In practice, the latter means that a buyer of an oil future, for example, does not actually receive delivery of the oil. The prerequisite for this is that he sells the future before maturity. Background: Traders, capital investors, and speculators want to avoid the physical delivery of the underlying. In this case, cash settlement, i.e., payment of the underlying in foreign currency, is used. Investors usually buy futures "on margin." That is, they do not pay the full value of the futures contract but only make a down payment, which is called margin.

Actually, futures served and still serve as hedging transactions for companies that want to secure prices for the future. Today, however, they are often used for speculation. Futures are also an interesting financial product for private investors. For example, investors can add futures on commodities such as oil or industrial metals to their portfolio and thus diversify. To trade futures, you need a broker that offers these trading opportunities. Futures are traded on strictly regulated and supervised exchanges such as Eurex. In practice, brokers prevent retail investors from having to make an unwanted delivery or purchase commitment. Therefore, investors are notified at an early stage to close out positions. The corresponding contracts are usually blocked one to two weeks before the delivery date. If the investor does not close out the position himself in time, the "forced liquidation" is carried out by the broker. This is equivalent to closing out the position at the expiration date. The investor's account is settled according to the last price before the expiration date, i.e., debited with losses or compensated with profits.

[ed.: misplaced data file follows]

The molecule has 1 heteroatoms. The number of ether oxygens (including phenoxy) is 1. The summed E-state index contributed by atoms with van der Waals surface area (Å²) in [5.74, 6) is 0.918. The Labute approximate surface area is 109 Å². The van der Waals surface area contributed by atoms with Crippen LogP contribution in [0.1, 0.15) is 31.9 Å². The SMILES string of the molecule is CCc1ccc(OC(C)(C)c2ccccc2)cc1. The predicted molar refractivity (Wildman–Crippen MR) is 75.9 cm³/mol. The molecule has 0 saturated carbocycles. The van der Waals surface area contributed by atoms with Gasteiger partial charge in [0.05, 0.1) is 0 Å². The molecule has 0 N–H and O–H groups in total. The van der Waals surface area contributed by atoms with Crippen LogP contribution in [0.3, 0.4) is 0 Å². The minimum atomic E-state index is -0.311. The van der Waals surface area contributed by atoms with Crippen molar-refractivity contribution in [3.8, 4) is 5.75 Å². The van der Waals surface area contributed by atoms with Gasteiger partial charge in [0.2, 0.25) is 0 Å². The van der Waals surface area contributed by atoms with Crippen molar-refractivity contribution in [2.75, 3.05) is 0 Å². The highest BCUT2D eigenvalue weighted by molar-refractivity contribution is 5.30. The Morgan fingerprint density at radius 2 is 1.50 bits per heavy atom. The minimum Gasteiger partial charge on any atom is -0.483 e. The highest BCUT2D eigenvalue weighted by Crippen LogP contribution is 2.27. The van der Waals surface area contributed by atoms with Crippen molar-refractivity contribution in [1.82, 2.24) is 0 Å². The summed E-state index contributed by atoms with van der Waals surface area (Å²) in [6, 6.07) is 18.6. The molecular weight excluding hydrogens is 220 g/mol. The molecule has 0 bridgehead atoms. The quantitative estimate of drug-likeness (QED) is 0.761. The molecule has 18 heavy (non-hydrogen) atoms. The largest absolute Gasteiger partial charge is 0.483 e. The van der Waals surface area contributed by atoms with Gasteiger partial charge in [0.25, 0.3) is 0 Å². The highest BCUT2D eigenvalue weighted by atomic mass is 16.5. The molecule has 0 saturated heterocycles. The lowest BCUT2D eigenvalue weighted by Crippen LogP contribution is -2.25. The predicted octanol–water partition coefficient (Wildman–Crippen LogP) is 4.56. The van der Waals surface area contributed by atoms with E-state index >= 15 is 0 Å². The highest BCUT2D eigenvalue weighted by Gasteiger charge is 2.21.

Here is an overview of the different investment alternatives:

  • Investments have very different risk-reward profiles
  • For defensive investors, bonds are usually an investment alternative
  • For optimistic investors, equities and leveraged products are a suitable alternative
  • With CFDs and futures, investors can participate disproportionately in price movements